Wednesday, July 29, 2009 at 2:24 pm | Permalink
  7. mccn wrote:

    "Did you know that, if children are not raised by their biological parents, they will fail at life?"

    Oh yes, I did indeed know this. Because my parents not only divorced, they were NOT MY BIOLOGICAL PARENTS AT ALL!

    Not only did I cost the state money supporting me when I was an infant in the hospital and then in a foster home, but then they shunted me off to these nonbio people who were only going to ruin my life anyway! It would have been better to smother me in the box I was abandoned in, I think, and save society the nuisance and time.

    It's too bad I'm in a high tax bracket because some would see that as contributing to society.

    Wednesday, July 29, 2009 at 2:34 pm | Permalink
  8. Sady wrote:

    @Bettina: That's a long comment, there. But (a) Caitlin Flanagan employs all this "data" in a disingenous manner, as she is chiefly concerned with returning everyone to traditional gender roles, in which ladies are subordinated to the mens, and (b) on the subordination tip, I suggest to you that there may be some substantial correlation between the fact that women are more likely to be victims of domestic abuse, the existence of sexism and unfair, limiting gender roles for women, and the fact that women initiate most divorces. And (c) if someone has irreconcilable differences with his or her spouse, for whatever reason, our advice should be to… stay together and suffer? Seriously? Divorce sucks for everyone involved, kids included, but I learned more about courage, strength, and feminism from watching my mom leave relationships that didn't work for her than I possibly could have learned by watching her stay in those same marriages "for my sake."

    Wednesday, July 29, 2009 at 2:48 pm | Permalink
  9. Other Ashley wrote:

    @Bettina: I think you raise some valid concerns, but the statistics you offer, to me, reinforces the fact that anecdote actually IS a better means of assessing the long term damage that parental decisions can do precisely because those decisions absolutely must be made based on what those parents know about themselves and their families, NOT on an essentialized conception of the outcomes for children based on statistics.

    Furthermore, that data may very well conceal important socio-economic realities: lots and lots of single mothers live in poverty, which means that they will have less time and less money to devote to their children's education and enrichment. Lots and lots of these single mothers are not single by choice, but may have become so because of abandonment or abuse.

    In other words, I wonder what that data might look like if adjusted to show differences among income levels. Are those educational outcomes the same for families who make over $100k/year vs. those that make less than $25k/year?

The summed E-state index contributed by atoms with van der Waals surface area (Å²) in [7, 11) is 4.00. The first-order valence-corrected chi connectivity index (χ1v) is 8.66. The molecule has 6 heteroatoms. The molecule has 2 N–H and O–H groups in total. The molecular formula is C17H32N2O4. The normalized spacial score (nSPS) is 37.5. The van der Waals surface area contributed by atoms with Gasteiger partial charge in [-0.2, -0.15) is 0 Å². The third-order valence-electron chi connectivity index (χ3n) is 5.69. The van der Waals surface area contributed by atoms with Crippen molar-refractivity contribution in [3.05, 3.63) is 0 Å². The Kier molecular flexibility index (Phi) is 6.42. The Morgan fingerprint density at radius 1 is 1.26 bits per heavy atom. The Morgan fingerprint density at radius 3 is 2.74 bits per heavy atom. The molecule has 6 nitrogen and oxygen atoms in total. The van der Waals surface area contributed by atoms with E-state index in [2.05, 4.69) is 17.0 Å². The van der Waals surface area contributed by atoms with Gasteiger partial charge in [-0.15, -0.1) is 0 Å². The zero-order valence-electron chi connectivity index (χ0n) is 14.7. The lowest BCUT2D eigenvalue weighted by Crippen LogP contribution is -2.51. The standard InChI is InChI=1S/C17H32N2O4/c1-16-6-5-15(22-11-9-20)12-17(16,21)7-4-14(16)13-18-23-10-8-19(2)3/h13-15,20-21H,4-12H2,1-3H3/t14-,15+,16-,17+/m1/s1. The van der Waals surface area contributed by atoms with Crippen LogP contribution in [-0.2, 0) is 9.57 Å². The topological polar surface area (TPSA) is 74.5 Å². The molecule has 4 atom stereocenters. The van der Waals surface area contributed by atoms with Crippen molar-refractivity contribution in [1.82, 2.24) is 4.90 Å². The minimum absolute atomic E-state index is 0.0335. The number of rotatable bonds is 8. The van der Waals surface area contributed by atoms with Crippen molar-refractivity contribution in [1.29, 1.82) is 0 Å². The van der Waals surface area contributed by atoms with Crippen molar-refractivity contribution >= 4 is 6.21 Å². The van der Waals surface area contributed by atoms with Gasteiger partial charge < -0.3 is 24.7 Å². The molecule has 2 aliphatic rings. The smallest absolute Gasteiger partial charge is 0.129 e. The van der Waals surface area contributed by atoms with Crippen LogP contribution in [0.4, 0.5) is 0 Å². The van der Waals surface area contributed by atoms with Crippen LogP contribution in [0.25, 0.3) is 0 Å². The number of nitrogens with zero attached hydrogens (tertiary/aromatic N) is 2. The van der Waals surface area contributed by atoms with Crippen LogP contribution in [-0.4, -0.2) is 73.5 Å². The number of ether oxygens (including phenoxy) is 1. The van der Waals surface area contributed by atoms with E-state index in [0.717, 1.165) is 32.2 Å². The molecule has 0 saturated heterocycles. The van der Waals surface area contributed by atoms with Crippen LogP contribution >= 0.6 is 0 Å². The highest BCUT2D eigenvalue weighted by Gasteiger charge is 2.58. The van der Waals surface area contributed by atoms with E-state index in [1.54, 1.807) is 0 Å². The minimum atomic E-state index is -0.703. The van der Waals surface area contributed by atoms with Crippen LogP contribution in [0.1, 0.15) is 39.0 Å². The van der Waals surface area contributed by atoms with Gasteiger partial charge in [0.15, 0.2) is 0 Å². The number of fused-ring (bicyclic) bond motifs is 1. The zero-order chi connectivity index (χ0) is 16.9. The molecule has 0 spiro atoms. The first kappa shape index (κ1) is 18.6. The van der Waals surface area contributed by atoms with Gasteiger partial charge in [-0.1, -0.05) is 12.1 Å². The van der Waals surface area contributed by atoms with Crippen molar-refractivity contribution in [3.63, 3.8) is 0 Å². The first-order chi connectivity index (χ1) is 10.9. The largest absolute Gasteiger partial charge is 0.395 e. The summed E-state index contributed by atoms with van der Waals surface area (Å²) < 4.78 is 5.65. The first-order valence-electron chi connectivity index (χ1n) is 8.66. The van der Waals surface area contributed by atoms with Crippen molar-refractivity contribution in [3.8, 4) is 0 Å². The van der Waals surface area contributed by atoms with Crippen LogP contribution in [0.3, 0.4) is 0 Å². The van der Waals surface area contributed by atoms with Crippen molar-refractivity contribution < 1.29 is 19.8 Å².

Wednesday, July 29, 2009 at 3:33 pm | Permalink
  10. Anonymous wrote:

    Also on the above stats provided by Bettina. Comparing outcomes of children of divorced families to children of intact families unless you further break down the intact families into happy ones and stay-together-in-spite-of general-misery ones. Also divide the children of divorced parents into those that were not adversely affected economically, and those that were plunged into poverty because of dad refusing to pay child support and mum only being able to get a low-paying job due to our messed-up sexist work environment. That's the bummer about statistics and sociology: no lab conditions. Humans just have too many damn variables.

    Wednesday, July 29, 2009 at 5:46 pm | Permalink
  11. berryblade wrote:

    "Shut your traps, cancer-lovers!"

    is actually the only time i've laughed today.
    I needed that. Thank you.

    Wednesday, July 29, 2009 at 6:26 pm | Permalink
  12. Scott wrote:

    Obviously the best environment would come from two happy loving parents raising their children right up until they mature into graceful, self-assured adults. I hear that happens occasionally in fairy tales.

    My own experience is that my parents divorced when I was 14. There was no abuse (that I'm aware of) and my mother was devestated at the time by my father's leaving. But within a few years, my mother had gone back to college, obtaned a new degree and started a career that she continues in 20+ years later.

    I asked her about it a few years ago and she admitted that the divorce was horrible for her, but looking back, she's much happier now than she ever was then.

    As for the kids, who can really tell if that was a factor in the fact both me and my sister have been divorced? As anonymous said at 5:46pm, oo many damn variables.

    Wednesday, July 29, 2009 at 10:08 pm | Permalink
  13. noradeirdre wrote:

    Aw, I was hoping for some more snarking about Sandra "I decided I didn't like being married anymore so NO ONE SHOULD BE MARRIED EVER" Tsing Loh, but the Caitlin Flanagan commentary was amusing as well.

    (I, um, laughed so hard at the pretention and privilege of Loh's essay that it made my sides split for days afterward- she's not so enlightened when it comes to pegging gender roles either.)